The federal court decision on Californiaâ€™s Prop 8 legislation has prompted many responses. One significant theme is that conservative Protestants, who oppose gay marriage, whether from the pulpit or in ordination standards and hiring practices, should prepare for continued marginalization and even legislative harassment if they continue to publicly oppose gay marriage. In this vein, Carl Trueman writes:
Those evangelical leaders, academics and evangelical institutions that prize their place at the table and their invitations to appear on `serious’ television programs, and who enjoy being asked to offer their opinion to the wider culture had better be prepared to make a choice. As I have said before in this column, we are not far from the place where to oppose homosexuality will be regarded as in the same moral bracket as white supremacy. Those types only appear on Jerry Springer; and Jerry generally doesn’t typically ask them their opinion on the ethics of medical research, the solution to the national debt, or the importance of poetry to a rounded education.
(BTW, Trueman adds that the older generation of conservative Protestants dropped the ball on this one and failed to produce an exegetical argument against homosexuality. He remembers that for his peers, â€œnow in middle age, dislike of homosexuality . . . had more to do with our own cultural backgrounds than with any biblical argumentation.â€ He even admits that â€œwe were basically bigots and we needed to change.â€ Trueman may be too young and too English to remember â€“ if he is middle-aged, what does that make me? â€“ that when John Boswellâ€™s much read and discussed book came out, Christianity, Social Tolerance, and Homosexuality , this geezer remembers any number of evangelicals responses to Boswell, all before the age of the Internet, peppered with important historical and exegetical arguments about biblical teaching on homosexuality.)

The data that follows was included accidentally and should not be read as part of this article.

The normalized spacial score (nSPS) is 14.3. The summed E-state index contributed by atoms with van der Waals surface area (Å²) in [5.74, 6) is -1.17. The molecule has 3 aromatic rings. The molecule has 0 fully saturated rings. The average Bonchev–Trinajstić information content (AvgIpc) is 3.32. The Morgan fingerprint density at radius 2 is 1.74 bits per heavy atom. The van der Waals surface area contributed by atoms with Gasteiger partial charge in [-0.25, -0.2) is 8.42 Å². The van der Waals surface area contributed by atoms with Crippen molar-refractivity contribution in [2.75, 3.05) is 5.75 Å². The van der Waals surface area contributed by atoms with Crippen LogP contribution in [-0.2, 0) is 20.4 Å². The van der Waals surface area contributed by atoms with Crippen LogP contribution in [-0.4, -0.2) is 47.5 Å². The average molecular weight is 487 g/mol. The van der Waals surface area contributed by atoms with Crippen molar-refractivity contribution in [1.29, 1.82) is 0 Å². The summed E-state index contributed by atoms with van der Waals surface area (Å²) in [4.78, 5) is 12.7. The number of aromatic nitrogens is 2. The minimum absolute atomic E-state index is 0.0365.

I may be as naive as I am old, but I do not agree with Truemanâ€™s assessment that opposition to gay marriage will become synonymous with white supremacy and other crack pot ideas from the perspective of the cultural mainstream. At a deep level, Americans identify with the underdog. Homosexuals have used this to gain acceptance, even though people with the kind of access they appear to have to cultural elites are generally not eligible for the category of the oppressed.
Minority groups in the United States do oppose homosexuality and they do so without any noticeable threat. For instance, Muslims are not keen on gay marriage, nor are orthodox Jews, or African-American Protestants for that matter. And yet, the thought of the state threatening these groups with penalties for their stances on homosexuality seems far-fetched. If Andrew Sullivan were to come to a place in policy debates where he wound up on the other side of a dispute with Jesse Jackson, I bet Sullivan would have enough sense not to charge Jackson with bigotry â€“ something that rarely sticks on minorities. And if Jackson were a spokesman for African-American ministers opposed to homosexual marriage, I doubt he would be banned from the Sunday morning talk shows for doing so. I could actually see lots of bookings (though I wouldnâ€™t be at home to watch them).
The problem for evangelicals is that they are the minority who thinks like a majority. It would be one thing to look at the numbers, recognize you donâ€™t have the votes, and look for ways to protect your own sideline institutions. This was the approach to public life in the United States by Roman Catholics and they found their political outlet in the multi-cultural Democratic Party. But evangelicals have readily identified as the mainstream tradition in the United States, with claims about the nationâ€™s Christian founding, and an accompanying political theology that says God loves republics and freedom. Evangelicals have also tended to approve of the Republican Partyâ€™s efforts to impose cultural uniformity on the nation. In which case, evangelicals may like to think that they are a minority only seeking toleration for themselves what other minority groups want (or have). But they have a uniformity-by-majority disposition that seeks to establish their norms as those of the nation.